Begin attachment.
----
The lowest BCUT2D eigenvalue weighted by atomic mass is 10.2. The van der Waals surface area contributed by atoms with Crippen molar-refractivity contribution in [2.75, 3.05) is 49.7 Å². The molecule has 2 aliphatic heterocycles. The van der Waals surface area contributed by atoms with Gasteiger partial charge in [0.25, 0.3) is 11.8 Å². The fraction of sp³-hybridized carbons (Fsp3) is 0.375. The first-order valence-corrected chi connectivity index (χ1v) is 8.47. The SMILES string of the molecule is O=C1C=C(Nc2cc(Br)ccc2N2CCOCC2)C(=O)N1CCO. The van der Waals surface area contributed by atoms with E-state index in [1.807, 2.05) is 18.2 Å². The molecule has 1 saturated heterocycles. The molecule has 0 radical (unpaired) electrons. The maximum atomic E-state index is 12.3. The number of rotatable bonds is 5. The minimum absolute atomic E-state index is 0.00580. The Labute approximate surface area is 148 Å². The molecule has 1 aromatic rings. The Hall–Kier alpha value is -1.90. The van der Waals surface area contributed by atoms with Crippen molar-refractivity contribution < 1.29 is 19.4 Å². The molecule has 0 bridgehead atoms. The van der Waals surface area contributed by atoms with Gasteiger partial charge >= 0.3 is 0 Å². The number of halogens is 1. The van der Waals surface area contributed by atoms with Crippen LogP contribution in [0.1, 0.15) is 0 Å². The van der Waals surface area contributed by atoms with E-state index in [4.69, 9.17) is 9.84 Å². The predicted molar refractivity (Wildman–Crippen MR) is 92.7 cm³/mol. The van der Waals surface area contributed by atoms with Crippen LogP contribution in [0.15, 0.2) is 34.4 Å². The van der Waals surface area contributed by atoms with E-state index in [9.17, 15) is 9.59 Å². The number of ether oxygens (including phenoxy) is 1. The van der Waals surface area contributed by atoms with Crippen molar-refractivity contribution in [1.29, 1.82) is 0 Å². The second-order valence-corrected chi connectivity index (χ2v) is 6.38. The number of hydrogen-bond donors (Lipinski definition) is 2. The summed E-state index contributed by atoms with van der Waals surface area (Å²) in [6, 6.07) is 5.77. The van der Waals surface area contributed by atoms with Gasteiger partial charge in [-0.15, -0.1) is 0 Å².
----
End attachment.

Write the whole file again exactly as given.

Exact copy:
The lowest BCUT2D eigenvalue weighted by atomic mass is 10.2. The van der Waals surface area contributed by atoms with Crippen molar-refractivity contribution in [2.75, 3.05) is 49.7 Å². The molecule has 2 aliphatic heterocycles. The van der Waals surface area contributed by atoms with Gasteiger partial charge in [0.25, 0.3) is 11.8 Å². The fraction of sp³-hybridized carbons (Fsp3) is 0.375. The first-order valence-corrected chi connectivity index (χ1v) is 8.47. The SMILES string of the molecule is O=C1C=C(Nc2cc(Br)ccc2N2CCOCC2)C(=O)N1CCO. The van der Waals surface area contributed by atoms with E-state index in [1.807, 2.05) is 18.2 Å². The molecule has 1 saturated heterocycles. The molecule has 0 radical (unpaired) electrons. The maximum atomic E-state index is 12.3. The number of rotatable bonds is 5. The minimum absolute atomic E-state index is 0.00580. The Labute approximate surface area is 148 Å². The molecule has 1 aromatic rings. The Hall–Kier alpha value is -1.90. The van der Waals surface area contributed by atoms with Crippen molar-refractivity contribution < 1.29 is 19.4 Å². The molecule has 0 bridgehead atoms. The van der Waals surface area contributed by atoms with Gasteiger partial charge >= 0.3 is 0 Å². The number of halogens is 1. The van der Waals surface area contributed by atoms with Crippen LogP contribution in [0.1, 0.15) is 0 Å². The van der Waals surface area contributed by atoms with E-state index in [4.69, 9.17) is 9.84 Å². The predicted molar refractivity (Wildman–Crippen MR) is 92.7 cm³/mol. The van der Waals surface area contributed by atoms with Crippen LogP contribution in [0.15, 0.2) is 34.4 Å². The van der Waals surface area contributed by atoms with E-state index in [9.17, 15) is 9.59 Å². The number of ether oxygens (including phenoxy) is 1. The van der Waals surface area contributed by atoms with Crippen molar-refractivity contribution in [1.29, 1.82) is 0 Å². The second-order valence-corrected chi connectivity index (χ2v) is 6.38. The number of hydrogen-bond donors (Lipinski definition) is 2. The summed E-state index contributed by atoms with van der Waals surface area (Å²) in [6, 6.07) is 5.77. The van der Waals surface area contributed by atoms with Gasteiger partial charge in [-0.15, -0.1) is 0 Å².